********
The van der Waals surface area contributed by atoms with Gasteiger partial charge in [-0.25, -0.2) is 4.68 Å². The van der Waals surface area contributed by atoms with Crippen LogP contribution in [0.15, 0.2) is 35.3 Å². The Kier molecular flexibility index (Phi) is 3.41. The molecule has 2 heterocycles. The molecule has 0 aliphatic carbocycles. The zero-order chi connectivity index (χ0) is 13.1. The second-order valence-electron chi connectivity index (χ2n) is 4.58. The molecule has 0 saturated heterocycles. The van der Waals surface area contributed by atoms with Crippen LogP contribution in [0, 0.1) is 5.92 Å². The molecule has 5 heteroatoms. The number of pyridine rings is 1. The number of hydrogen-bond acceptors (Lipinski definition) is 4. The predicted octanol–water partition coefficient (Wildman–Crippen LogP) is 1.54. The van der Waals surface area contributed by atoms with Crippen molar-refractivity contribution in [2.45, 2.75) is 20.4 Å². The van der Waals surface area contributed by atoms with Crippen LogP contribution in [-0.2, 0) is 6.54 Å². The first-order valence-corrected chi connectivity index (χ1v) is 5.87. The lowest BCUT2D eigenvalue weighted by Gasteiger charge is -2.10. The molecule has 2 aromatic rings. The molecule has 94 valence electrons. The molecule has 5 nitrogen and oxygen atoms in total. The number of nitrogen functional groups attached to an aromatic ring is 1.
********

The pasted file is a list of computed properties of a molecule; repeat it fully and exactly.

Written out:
The van der Waals surface area contributed by atoms with Gasteiger partial charge in [-0.25, -0.2) is 4.68 Å². The van der Waals surface area contributed by atoms with Crippen LogP contribution in [0.15, 0.2) is 35.3 Å². The Kier molecular flexibility index (Phi) is 3.41. The molecule has 2 heterocycles. The molecule has 0 aliphatic carbocycles. The zero-order chi connectivity index (χ0) is 13.1. The second-order valence-electron chi connectivity index (χ2n) is 4.58. The molecule has 0 saturated heterocycles. The van der Waals surface area contributed by atoms with Crippen LogP contribution in [0, 0.1) is 5.92 Å². The molecule has 5 heteroatoms. The number of pyridine rings is 1. The number of hydrogen-bond acceptors (Lipinski definition) is 4. The predicted octanol–water partition coefficient (Wildman–Crippen LogP) is 1.54. The van der Waals surface area contributed by atoms with Crippen molar-refractivity contribution in [2.45, 2.75) is 20.4 Å². The van der Waals surface area contributed by atoms with Crippen LogP contribution in [-0.2, 0) is 6.54 Å². The first-order valence-corrected chi connectivity index (χ1v) is 5.87. The lowest BCUT2D eigenvalue weighted by Gasteiger charge is -2.10. The molecule has 2 aromatic rings. The molecule has 94 valence electrons. The molecule has 5 nitrogen and oxygen atoms in total. The number of nitrogen functional groups attached to an aromatic ring is 1.